- Poetry, Reading, Writing

Three Poems, by Laura Cronk

 

What to Eat

The way to be a powerful
forty-year-old woman
is not to eat.

The way to be a powerful
fifty-year-old woman
is to order sparkling water.

The way to be a powerful
forty-five-year-old woman
is to cross your arms
and stand back
when the birthday cake
is passed.

To be incredibly
powerful at twenty,
don’t eat.

At thirty, it helps
not to eat.

At sixty, you can be
powerful not eating.

A seventy-year-old
Italian countess orders
only steamed vegetables
and has a fifty-year-old wife.

Actresses interviewed
for magazine profiles
order steak frites, chowder,
beer, pieces of pie, and coffee,
but we know they don’t eat.

A man, a famous actor
in his fifties, sat with
a journalist at his own
coffee table.

He blinked back
a headache and ate
chopped salad with
oil-free vinaigrette.
His decorative girlfriend
wandered past.

To be powerful and artistic
and a man,
it is good not to eat.

What to eat: almonds soaked
in water for twenty minutes,
rice milk, avocado, fish.

I can see the wonderful things
that would happen for me
if I would not eat.

Just like my sister.

She locked herself
in her room and stayed there
for months.

She had her baby,
gave it away,
and went back
to her room.

She ate only boiled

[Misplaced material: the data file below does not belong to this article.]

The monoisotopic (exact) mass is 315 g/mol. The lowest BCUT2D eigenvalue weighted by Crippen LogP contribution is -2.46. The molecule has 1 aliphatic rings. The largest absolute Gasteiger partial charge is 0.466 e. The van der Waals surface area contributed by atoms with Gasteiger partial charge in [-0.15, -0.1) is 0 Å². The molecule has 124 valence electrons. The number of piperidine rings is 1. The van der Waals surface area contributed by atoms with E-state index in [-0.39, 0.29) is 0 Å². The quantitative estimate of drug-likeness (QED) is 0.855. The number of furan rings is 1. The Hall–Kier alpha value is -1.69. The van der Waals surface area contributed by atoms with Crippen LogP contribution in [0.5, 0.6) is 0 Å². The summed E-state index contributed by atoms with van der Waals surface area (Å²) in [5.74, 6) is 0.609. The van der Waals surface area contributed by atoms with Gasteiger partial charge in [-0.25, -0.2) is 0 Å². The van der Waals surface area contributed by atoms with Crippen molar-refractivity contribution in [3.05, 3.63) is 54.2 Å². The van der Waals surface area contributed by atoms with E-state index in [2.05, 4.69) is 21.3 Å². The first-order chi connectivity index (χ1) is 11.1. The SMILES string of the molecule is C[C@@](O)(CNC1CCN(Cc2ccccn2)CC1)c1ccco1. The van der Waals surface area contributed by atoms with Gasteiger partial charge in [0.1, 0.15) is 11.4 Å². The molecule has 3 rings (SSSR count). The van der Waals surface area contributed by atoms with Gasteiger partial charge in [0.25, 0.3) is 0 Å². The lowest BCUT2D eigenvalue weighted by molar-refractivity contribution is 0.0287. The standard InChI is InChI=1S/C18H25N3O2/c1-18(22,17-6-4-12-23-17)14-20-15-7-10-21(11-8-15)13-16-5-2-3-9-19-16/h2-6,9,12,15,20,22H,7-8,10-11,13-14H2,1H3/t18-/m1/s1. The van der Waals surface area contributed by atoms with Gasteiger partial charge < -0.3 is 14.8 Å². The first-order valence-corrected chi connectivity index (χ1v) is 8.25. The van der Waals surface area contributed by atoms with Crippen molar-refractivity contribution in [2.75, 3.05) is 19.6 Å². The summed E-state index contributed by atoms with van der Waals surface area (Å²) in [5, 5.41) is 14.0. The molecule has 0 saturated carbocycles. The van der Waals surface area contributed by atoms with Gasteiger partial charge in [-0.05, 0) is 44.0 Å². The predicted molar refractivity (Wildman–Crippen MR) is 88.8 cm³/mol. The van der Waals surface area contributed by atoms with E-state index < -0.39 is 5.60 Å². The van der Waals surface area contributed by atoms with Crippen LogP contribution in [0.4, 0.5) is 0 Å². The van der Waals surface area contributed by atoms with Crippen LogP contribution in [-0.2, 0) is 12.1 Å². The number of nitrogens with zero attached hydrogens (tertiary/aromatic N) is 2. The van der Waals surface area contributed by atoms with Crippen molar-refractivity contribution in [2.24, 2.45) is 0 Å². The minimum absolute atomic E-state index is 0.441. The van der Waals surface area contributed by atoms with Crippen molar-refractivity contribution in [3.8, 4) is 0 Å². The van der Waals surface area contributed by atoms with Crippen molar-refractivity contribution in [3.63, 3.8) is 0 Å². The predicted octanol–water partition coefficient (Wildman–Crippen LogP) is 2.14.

chicken and apples.
She emerged thin

with just enough suffering
legible on her face
to make her truly beautiful.

 

Rest

I wish I were a priest.
I wish I wore buffalo horns
and an ivory orb
as a mitre on my head.
High holidays and times
of despair—
what to do
and what to wear
decided,
unyieldingly glam,
form untraceable
beneath the pooling blue.
I wish I had that far-off look,
holding up a white flag
to the crazed fertility
coming between me
and the great, pure ocean.

 

Dusk

The moment when everything
has to be finished
or abandoned.

It can never be finished.
So abandoned.

Everyday, how to quit,
walk out. How to say,
That’s it, I’m leaving.

The light,
it gets sharper
before it gets darker.

Look, the shoes
I wore when I was ten
are on my feet again,

glowing white.
The trees saved up
their color all day

and are throwing it off
while the sky goes gray.

A truckload of yearning
is dropped at my door
each dusk.

The shipment
stacked sharp against
the silk sky.

It’s night’s work
to prepare it, arrange it,
clean it, cook it.

Or,
blurry,
slip into it.

*

I just want to be pushed
against a wall and kissed
by a drink,

held at the swerving
tip of a green stem.

If pleasure wastes,
uses up,

the thread, unspooled
unable to quite spool again,

I don’t care. I want
to be unspooled
by a drink.

I want the dimmer
switch pressed and turned.

I want the incandescent
light; I want
the privacy of a drink.

I want to pick the meat off
the bone, drag it through
salt, alone.

I want
the taste of oblivion.

In the ghost hour,
when everything
that’s lost

or gone
is really gone,

I want a drink.

 

 

Laura Cronk directs programs for writers and teaches at the New School. She is the author of Having Been an Accomplice; and her next book of poems, Never Over, is forthcoming in fall 2020.

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